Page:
Random-Access Memory (RAM)


Random-Access Memory (RAM)

Random-Access Memory (RAM)
Random-Access Memory (RAM)

Random Access Memory (RAM) consists of memory chips that can be read from and written to by the processor and other devices. When the computer is powered on, certain operating system files (such as the files that determine how your windows desktop displays load from a storage device such as a hard disk into Random Access Memory (RAM). These files remain in Random Access Memory (RAM) as long as the computer is running. As further programs and data are entreated, they also load from storage into RAM.

Random-Access Memory (RAM)
Random-Access Memory (RAM)

The processor interprets the data while it is in Random Access Memory (RAM). Throughout this time the innards of RAM may change. Random Access Memory (RAM) can hold multiple programs simultaneously, provided the computer has enough RAM to accommodate all the programs. The program with which you are working is usually displayed on the screen.

Most Random Access Memory (RAM) is volatile. It drops its contents when the power is detached from the computer. For this reason, you must save any times you may need in the future. Saving is a process of copying items from Random Access Memory (RAM) to a storage device such as a hard disk.

Two basic types of RAM chips exist Dynamic RAM and static RAM chips. Sometimes called main memory, dynamic RAM chips are the most common types of RAMS.

Dynamic Random Access Memory

Dynamic RAM, or DRAM (Pronounced DEE-ram), chips must be re-energized constantly or they lose their contents. Many variations of dynamic Random-Access Memory chips exist, most of which are faster than the basic DRAM. Synchronous DRAM (SDRAM) chips are much faster than Dynamic Random-Access Memory chips because they are synchronous to the system clock. Double data rate SDRAM (DDR SRAM) chips also called SDRAM II chips, are faster than SDRAM chips because they transfer data twice in each clock cycle, instead of just once. Direct Ram bus DRAM (Direct RDRAM) chips are yet another type of DRAM chip that is much faster than SDRAM chips because they use pipelining techniques. Most computers today use some SD Random Access Memory chips or RDRAM chips.

Static Random-Access memory (RAM)

Static Random-Access memory (RAM) chips also called SRAM (pronounced ESS-ram) chips, are faster and more reliable than any variation of DRAM chips. These chips do not have to be re-energized as often as DRAM chips; thus, the term static is used. Static Random-Access memory (RAM) chips, however, are much more expensive than DRAM chips. Random-Access Memory (RAM) chips often are smaller in size than processor chips. Access Memory (RAM) chips usually reside on a small circuit board, called a memory module, which inserts into the motherboard.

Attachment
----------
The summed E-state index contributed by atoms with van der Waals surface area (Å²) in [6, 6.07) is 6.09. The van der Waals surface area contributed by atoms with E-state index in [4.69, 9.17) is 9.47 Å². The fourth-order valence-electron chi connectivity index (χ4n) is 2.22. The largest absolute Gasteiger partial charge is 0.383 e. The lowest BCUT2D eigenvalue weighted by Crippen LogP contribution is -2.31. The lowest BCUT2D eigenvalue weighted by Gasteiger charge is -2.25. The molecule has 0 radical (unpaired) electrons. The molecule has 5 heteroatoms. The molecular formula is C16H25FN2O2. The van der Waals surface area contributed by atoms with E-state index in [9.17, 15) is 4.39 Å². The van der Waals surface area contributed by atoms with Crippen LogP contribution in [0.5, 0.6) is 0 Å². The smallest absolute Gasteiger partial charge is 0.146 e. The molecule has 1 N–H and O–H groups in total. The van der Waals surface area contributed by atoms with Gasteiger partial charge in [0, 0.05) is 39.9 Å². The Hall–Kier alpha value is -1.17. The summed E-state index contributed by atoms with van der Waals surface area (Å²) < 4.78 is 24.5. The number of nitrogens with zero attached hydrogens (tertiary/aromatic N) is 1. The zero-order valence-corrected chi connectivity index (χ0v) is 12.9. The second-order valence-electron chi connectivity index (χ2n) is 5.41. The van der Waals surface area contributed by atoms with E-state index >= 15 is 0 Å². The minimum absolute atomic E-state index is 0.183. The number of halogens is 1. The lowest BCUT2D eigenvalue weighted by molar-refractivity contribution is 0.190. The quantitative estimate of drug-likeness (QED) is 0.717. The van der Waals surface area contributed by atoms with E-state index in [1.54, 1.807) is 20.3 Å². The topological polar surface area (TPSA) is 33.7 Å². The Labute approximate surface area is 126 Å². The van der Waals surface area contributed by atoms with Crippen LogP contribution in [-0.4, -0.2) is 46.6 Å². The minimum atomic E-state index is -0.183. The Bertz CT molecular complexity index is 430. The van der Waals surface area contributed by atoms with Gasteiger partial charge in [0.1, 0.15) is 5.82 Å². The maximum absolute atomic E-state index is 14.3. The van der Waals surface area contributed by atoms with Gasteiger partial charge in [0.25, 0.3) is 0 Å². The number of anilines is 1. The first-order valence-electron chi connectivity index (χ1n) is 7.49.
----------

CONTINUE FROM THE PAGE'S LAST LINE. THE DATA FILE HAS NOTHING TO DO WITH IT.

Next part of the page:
Physical Memory Modules

Two types of physical memory modules are SIMMs and DIMMs.

Single In-Line Memory Module (SIMMs), printed circuit board, or card, that provides Random-Access memory (RAM) for a computer. SIMMS is usually about 10cm (4 in) long by 2cm (0.8 in) tall and provides from 1 to 16 megabytes of Random-Access memory (RAM).  The integrated circuits that provide Random-Access memory (RAM) are mounted only on one side of the SIMM. A row of copper points, called pins are coupled to the SIMM along one long side. These jots fit in a hole in the main circuit board or motherboard of a computer.

A dual In-Line Memory Module, or DIMM, in computer science, is a printed circuit board that adds Random-Access memory (RAM) to the computer when attached to the main circuit board (the motherboard) of the computer. DIMMs are replacements for SIMMs (single in-line memory modules). By mounting memory chips on both sides of the circuit board and using twice as many contacts (the shiny metal teeth on both sides of the circuit board that fit into the slot on the motherboard) as a SIMM, a DIMM can hold twice as much memory as a SIMM in the same amount of space.

RAM Requirements

The volume of Random-Access memory (RAM) a computer wants often depends on the kinds of applications you plan to use on the computer. A computer only can operate data that is in memory. Random-Access Memory (RAM) is similar to the workspace on the top of your desk. Just as a desktop needs a certain amount of space to hold papers, pens, a staple, your telephone, and so on, a computer needs a certain amount of memory to store application programs and files. The more Random-Access Memory (RAM) a computer has the more programs and files it can work on at once.

A software package usually indicates the minimum amount of Random-Access Memory (RAM) it requires. If you want the application to perform optimally, you usually need more than the minimum specifications on the software packages.

Generally, home users running windows and using standard application software such as word processing should have at least 32 MB of Random-Access Memory (RAM). Most business users that work with accounting, financial, or spreadsheet programs, voice recognition, and program requiring multimedia capabilities should have a minimum of 64 MB of RAM. Users composing multimedia presentations or using graphic-intensive applications will want at least 256 MB of RAM.

The amount of RAM on the computer determines the number of programs and data a computer can handle at one time, which affects overall performance. The more RAM the faster the computer will respond.





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